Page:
The second story I photographed for the Weather Channel’s series on climate change was published over the weekend. Working with writer Matt Hongoltz-Hetling and editor Patty Cox, over the summer I documented elements of Vermont’s renewable energy efforts, from solar power to electric vehicles to zero-energy homes. I enjoyed exploring the topic and seeing the result! Follow this link to read the story and see a video that was also produced.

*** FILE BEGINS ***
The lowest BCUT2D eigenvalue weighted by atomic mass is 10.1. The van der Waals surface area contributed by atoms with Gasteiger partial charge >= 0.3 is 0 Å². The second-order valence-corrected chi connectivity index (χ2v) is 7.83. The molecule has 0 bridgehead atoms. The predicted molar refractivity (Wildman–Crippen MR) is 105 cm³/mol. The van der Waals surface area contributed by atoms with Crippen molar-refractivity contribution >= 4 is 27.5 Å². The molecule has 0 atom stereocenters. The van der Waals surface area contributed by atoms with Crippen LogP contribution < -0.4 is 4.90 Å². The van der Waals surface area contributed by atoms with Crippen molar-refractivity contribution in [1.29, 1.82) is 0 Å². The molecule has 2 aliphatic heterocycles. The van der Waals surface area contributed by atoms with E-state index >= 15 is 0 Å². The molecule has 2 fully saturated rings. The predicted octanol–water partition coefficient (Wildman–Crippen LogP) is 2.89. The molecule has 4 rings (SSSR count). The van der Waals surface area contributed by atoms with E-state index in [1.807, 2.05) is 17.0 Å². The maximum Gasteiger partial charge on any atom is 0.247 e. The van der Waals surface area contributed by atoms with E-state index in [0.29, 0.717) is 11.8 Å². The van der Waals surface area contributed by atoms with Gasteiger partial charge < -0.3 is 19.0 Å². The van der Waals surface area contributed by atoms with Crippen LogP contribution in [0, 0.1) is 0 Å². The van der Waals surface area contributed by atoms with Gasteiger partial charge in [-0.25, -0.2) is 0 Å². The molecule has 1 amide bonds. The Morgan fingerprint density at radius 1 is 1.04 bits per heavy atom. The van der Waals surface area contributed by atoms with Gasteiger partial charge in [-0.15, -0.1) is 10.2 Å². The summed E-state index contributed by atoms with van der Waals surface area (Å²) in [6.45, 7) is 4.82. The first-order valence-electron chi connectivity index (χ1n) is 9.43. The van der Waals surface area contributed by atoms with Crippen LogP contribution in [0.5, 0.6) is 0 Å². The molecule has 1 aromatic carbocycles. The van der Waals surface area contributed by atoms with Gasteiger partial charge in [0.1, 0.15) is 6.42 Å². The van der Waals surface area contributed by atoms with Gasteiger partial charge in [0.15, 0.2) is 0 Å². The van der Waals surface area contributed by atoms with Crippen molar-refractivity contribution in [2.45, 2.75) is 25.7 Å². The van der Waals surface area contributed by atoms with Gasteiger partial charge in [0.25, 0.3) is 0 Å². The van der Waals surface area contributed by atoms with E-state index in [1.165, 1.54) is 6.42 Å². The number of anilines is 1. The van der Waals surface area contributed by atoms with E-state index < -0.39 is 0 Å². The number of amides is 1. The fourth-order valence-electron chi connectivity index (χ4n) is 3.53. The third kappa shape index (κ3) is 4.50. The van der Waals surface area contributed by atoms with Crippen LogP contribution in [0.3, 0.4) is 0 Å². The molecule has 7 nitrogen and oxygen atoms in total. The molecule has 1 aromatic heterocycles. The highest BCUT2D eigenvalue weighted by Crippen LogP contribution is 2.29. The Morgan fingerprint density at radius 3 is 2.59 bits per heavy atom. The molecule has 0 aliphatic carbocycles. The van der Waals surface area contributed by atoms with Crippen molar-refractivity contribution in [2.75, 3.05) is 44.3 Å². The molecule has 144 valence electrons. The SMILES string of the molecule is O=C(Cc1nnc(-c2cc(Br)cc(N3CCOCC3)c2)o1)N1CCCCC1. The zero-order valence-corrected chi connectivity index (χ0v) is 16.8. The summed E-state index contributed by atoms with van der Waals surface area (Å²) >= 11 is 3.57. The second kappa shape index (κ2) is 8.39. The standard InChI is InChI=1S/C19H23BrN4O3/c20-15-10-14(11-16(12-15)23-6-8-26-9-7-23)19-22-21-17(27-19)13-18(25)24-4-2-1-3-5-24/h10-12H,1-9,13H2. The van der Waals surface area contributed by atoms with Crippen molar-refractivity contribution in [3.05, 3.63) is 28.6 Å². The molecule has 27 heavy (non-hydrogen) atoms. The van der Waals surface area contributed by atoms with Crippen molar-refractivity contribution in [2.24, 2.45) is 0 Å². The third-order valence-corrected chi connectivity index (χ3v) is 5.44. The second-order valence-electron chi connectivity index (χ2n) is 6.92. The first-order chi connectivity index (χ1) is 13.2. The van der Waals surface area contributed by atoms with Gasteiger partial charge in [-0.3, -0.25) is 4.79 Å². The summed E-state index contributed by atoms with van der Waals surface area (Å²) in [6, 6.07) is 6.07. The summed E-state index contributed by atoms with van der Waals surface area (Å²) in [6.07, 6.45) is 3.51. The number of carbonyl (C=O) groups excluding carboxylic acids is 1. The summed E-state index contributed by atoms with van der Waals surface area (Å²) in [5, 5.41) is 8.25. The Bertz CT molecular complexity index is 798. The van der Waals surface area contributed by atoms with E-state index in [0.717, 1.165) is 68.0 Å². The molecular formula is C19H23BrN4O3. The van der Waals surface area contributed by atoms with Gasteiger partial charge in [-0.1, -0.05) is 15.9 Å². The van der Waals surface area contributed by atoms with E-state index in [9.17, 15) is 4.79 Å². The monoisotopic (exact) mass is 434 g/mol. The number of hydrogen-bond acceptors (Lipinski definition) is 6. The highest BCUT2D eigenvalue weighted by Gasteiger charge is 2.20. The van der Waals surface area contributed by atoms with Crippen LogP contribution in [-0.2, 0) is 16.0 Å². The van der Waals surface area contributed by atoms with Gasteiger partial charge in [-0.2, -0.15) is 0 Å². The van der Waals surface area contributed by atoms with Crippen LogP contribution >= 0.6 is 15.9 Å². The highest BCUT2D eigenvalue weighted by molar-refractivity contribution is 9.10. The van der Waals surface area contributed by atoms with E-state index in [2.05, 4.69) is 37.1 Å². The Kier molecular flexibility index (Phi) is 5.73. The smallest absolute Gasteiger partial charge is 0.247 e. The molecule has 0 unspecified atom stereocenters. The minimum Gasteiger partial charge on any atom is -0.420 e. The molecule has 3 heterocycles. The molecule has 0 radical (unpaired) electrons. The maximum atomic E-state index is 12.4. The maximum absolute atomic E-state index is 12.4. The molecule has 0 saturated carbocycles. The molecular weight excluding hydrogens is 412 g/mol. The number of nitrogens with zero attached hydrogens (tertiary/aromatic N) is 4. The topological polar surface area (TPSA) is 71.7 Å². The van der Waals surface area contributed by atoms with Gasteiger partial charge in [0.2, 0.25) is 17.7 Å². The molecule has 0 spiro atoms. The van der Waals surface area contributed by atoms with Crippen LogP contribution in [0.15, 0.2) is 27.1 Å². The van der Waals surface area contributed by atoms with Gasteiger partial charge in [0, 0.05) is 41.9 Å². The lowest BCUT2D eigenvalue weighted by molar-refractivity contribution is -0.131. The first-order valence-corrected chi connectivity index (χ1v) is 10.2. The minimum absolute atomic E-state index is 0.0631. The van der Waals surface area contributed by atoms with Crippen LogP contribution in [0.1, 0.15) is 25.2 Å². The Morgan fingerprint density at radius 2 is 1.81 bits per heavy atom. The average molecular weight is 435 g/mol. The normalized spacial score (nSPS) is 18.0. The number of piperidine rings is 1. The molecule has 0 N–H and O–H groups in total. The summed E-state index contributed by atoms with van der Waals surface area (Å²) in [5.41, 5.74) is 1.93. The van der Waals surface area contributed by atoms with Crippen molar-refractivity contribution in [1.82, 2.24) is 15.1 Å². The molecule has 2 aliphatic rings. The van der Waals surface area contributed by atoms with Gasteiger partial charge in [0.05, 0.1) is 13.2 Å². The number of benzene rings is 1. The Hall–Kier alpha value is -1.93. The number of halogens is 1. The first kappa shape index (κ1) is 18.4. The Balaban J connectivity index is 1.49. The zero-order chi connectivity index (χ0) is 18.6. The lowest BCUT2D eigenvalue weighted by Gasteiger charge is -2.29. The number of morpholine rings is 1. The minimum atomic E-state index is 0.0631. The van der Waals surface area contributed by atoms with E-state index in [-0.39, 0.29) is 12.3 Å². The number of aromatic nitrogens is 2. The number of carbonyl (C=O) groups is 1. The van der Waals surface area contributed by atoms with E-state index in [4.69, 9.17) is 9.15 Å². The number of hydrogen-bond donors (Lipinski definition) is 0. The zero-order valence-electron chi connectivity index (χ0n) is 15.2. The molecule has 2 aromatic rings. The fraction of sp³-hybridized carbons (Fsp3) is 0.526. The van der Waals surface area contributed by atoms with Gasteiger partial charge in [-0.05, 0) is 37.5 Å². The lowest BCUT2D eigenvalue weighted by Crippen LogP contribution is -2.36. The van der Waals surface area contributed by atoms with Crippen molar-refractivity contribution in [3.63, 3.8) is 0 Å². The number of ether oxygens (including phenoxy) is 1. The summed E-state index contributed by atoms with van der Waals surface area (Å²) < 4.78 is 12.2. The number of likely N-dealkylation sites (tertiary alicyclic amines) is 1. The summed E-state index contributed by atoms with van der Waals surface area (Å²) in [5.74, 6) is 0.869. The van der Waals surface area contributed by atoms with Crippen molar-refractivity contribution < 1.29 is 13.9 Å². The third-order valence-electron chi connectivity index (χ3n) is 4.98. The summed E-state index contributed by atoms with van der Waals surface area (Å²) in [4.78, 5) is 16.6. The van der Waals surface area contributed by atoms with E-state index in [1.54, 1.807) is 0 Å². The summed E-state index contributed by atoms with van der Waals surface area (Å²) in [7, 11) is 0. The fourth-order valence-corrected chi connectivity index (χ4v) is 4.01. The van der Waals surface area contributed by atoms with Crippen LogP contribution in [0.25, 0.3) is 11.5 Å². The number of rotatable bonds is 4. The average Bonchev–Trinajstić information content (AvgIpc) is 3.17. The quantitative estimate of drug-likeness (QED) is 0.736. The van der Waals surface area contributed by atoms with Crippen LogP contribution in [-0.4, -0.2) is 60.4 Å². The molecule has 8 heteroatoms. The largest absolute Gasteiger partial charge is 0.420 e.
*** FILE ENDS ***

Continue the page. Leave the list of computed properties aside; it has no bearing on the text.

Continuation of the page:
From top: Three solar projects have been installed near the Rutland Community Garden’s 50 plots, within view of the Green Mountains and Killington Peak, the second highest in Vermont. According to Green Mountain Power, Rutland is the Solar Capital of New England, with the most solar per capita of any city in the region; While 60 SunCommon solar panels are installed in an adjacent barn, Jersey cows are turned out to pasture after their morning milking at 4 Corners Farm in Newbury, Vt.; SunCommon Warehouse Assistant Evan Vaillancourt loads a pallet of solar panels into a trailer to be delivered to a job site at the company’s warehouse in Waterbury, Vt. The company’s 21 enclosed trailers are delivered with job-specific inventory — they average 15 installations a week in the summertime; SunCommon Co-President Duane Peterson below bi-facial solar panels, which absorb energy on both sides. Peterson and James Moore started the company in 2012 and the business has grown from 16 employees to over 70; Farmer Anna Hurlburt leads her flock of 50 Dorset Tunis sheep through the solar array at Open View Farm in New Haven, Vt. Hurlburt and her husband, Ben Freund, rotationally graze the sheep under the solar array owned by Cross Pollination Inc., which intentionally had the facility designed to allow for livestock grazing; The sheep graze under solar panels at dusk at Open View Farm. The 2.49-megawatt solar array was designed and built by Vermont-based groSolar in 2013 for Cross Pollination. The solar array generates enough power for 350 homes each year; Jennifer Wallace-Brodeur leads a morning transportation team meeting at the Vermont Energy Investment Corporation offices in Burlington, Vt. Wallace-Brodeur is the director of transportation efficiency at the VEIC; Kevin Jones, of Chittenden, Vt., travels on Route 100 in Stockbridge, Vt., near the Green Mountain National Forest. After owning two gas-electric hybrids, Jones decided to lease a Chevy Bolt electric car for his 80-mile roundtrip commute. Because its brakes regenerate the battery power, Jones said the downhill travel in the mountains compensates for its uphill climb; After arriving at work at Vermont Law School in South Royalton, Vt., Jones plugs his Chevy Bolt into a Level 2 charging station at the school. The school has seven charging stations, four which are the higher-powered Level 2 stations; Vermod Homes owner Steve Davis speaks with the construction crew foreman on the job site at one of Vermod’s modular home installations in Woodstock, Vt. The three-piece 1,500 square-foot home was built in VerMod’s facility in Wilder, Vt., and put together on-site; To help with its weatherization, laborer Tim Nunn caulks electrical boxes from the outside on one of the modular homes under construction at Vermod Homes in Wilder, Vt. “I haven’t seen a house as energy efficient as these,” he said; Carpenters Tyler Wheatley and Ben Parsons of Conniff’s Custom Building in Brookfield, Vt., build a garage on-site after a Vermod home was placed on the property in Woodstock. Doc Conniff said he has been working with Vermod Homes owner Steve Davis on jobs for 30 years.